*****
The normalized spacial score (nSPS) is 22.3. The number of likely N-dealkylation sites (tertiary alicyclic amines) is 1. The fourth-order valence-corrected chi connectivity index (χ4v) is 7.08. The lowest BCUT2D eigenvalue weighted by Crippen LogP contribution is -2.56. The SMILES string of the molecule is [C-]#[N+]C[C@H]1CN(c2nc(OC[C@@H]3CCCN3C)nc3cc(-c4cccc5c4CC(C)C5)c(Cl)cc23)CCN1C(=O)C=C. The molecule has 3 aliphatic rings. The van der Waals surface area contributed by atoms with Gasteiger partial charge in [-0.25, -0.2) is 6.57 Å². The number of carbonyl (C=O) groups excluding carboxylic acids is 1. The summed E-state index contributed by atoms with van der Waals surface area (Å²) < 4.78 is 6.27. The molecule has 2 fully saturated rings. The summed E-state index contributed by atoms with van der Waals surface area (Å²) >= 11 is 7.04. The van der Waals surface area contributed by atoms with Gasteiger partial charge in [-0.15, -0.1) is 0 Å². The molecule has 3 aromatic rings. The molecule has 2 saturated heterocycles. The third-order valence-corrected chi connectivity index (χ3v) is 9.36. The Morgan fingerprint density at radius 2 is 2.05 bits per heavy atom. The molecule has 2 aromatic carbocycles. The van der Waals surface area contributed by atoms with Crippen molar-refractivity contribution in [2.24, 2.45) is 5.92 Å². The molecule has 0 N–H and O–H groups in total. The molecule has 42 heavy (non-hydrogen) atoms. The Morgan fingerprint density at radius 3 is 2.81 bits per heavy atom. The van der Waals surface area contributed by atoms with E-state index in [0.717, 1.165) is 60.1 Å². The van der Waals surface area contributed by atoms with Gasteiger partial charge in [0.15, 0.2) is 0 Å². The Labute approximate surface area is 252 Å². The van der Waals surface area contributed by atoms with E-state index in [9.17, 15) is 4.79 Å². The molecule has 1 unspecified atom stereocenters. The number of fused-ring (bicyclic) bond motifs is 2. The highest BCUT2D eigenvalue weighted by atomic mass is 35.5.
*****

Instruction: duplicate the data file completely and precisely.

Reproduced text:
The normalized spacial score (nSPS) is 22.3. The number of likely N-dealkylation sites (tertiary alicyclic amines) is 1. The fourth-order valence-corrected chi connectivity index (χ4v) is 7.08. The lowest BCUT2D eigenvalue weighted by Crippen LogP contribution is -2.56. The SMILES string of the molecule is [C-]#[N+]C[C@H]1CN(c2nc(OC[C@@H]3CCCN3C)nc3cc(-c4cccc5c4CC(C)C5)c(Cl)cc23)CCN1C(=O)C=C. The molecule has 3 aliphatic rings. The van der Waals surface area contributed by atoms with Gasteiger partial charge in [-0.25, -0.2) is 6.57 Å². The number of carbonyl (C=O) groups excluding carboxylic acids is 1. The summed E-state index contributed by atoms with van der Waals surface area (Å²) < 4.78 is 6.27. The molecule has 2 fully saturated rings. The summed E-state index contributed by atoms with van der Waals surface area (Å²) >= 11 is 7.04. The van der Waals surface area contributed by atoms with Gasteiger partial charge in [-0.15, -0.1) is 0 Å². The molecule has 3 aromatic rings. The molecule has 2 saturated heterocycles. The third-order valence-corrected chi connectivity index (χ3v) is 9.36. The Morgan fingerprint density at radius 2 is 2.05 bits per heavy atom. The molecule has 2 aromatic carbocycles. The van der Waals surface area contributed by atoms with Crippen molar-refractivity contribution in [2.24, 2.45) is 5.92 Å². The molecule has 0 N–H and O–H groups in total. The molecule has 42 heavy (non-hydrogen) atoms. The Morgan fingerprint density at radius 3 is 2.81 bits per heavy atom. The van der Waals surface area contributed by atoms with E-state index in [0.717, 1.165) is 60.1 Å². The van der Waals surface area contributed by atoms with Gasteiger partial charge in [0.15, 0.2) is 0 Å². The Labute approximate surface area is 252 Å². The van der Waals surface area contributed by atoms with E-state index in [9.17, 15) is 4.79 Å². The molecule has 1 unspecified atom stereocenters. The number of fused-ring (bicyclic) bond motifs is 2. The highest BCUT2D eigenvalue weighted by atomic mass is 35.5.